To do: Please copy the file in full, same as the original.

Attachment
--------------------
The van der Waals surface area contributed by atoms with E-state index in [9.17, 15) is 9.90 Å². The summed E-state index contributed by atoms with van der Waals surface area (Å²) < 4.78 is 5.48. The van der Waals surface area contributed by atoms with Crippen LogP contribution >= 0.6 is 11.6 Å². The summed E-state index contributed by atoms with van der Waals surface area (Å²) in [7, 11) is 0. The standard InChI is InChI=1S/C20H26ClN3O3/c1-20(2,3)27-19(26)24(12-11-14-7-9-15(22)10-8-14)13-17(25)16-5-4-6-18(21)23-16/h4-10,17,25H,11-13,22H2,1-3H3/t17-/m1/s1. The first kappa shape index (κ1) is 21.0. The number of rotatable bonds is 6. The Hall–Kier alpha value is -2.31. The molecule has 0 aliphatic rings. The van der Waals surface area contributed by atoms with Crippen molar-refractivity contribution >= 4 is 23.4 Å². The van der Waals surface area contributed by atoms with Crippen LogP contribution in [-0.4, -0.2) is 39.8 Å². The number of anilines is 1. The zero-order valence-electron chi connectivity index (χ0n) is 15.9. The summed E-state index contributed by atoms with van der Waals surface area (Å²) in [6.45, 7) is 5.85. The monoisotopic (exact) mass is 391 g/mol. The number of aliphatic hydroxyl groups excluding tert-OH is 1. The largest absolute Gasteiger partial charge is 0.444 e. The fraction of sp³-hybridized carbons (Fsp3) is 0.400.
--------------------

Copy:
The van der Waals surface area contributed by atoms with E-state index in [9.17, 15) is 9.90 Å². The summed E-state index contributed by atoms with van der Waals surface area (Å²) < 4.78 is 5.48. The van der Waals surface area contributed by atoms with Crippen LogP contribution >= 0.6 is 11.6 Å². The summed E-state index contributed by atoms with van der Waals surface area (Å²) in [7, 11) is 0. The standard InChI is InChI=1S/C20H26ClN3O3/c1-20(2,3)27-19(26)24(12-11-14-7-9-15(22)10-8-14)13-17(25)16-5-4-6-18(21)23-16/h4-10,17,25H,11-13,22H2,1-3H3/t17-/m1/s1. The first kappa shape index (κ1) is 21.0. The number of rotatable bonds is 6. The Hall–Kier alpha value is -2.31. The molecule has 0 aliphatic rings. The van der Waals surface area contributed by atoms with Crippen molar-refractivity contribution >= 4 is 23.4 Å². The van der Waals surface area contributed by atoms with Crippen LogP contribution in [-0.4, -0.2) is 39.8 Å². The number of anilines is 1. The zero-order valence-electron chi connectivity index (χ0n) is 15.9. The summed E-state index contributed by atoms with van der Waals surface area (Å²) in [6.45, 7) is 5.85. The monoisotopic (exact) mass is 391 g/mol. The number of aliphatic hydroxyl groups excluding tert-OH is 1. The largest absolute Gasteiger partial charge is 0.444 e. The fraction of sp³-hybridized carbons (Fsp3) is 0.400.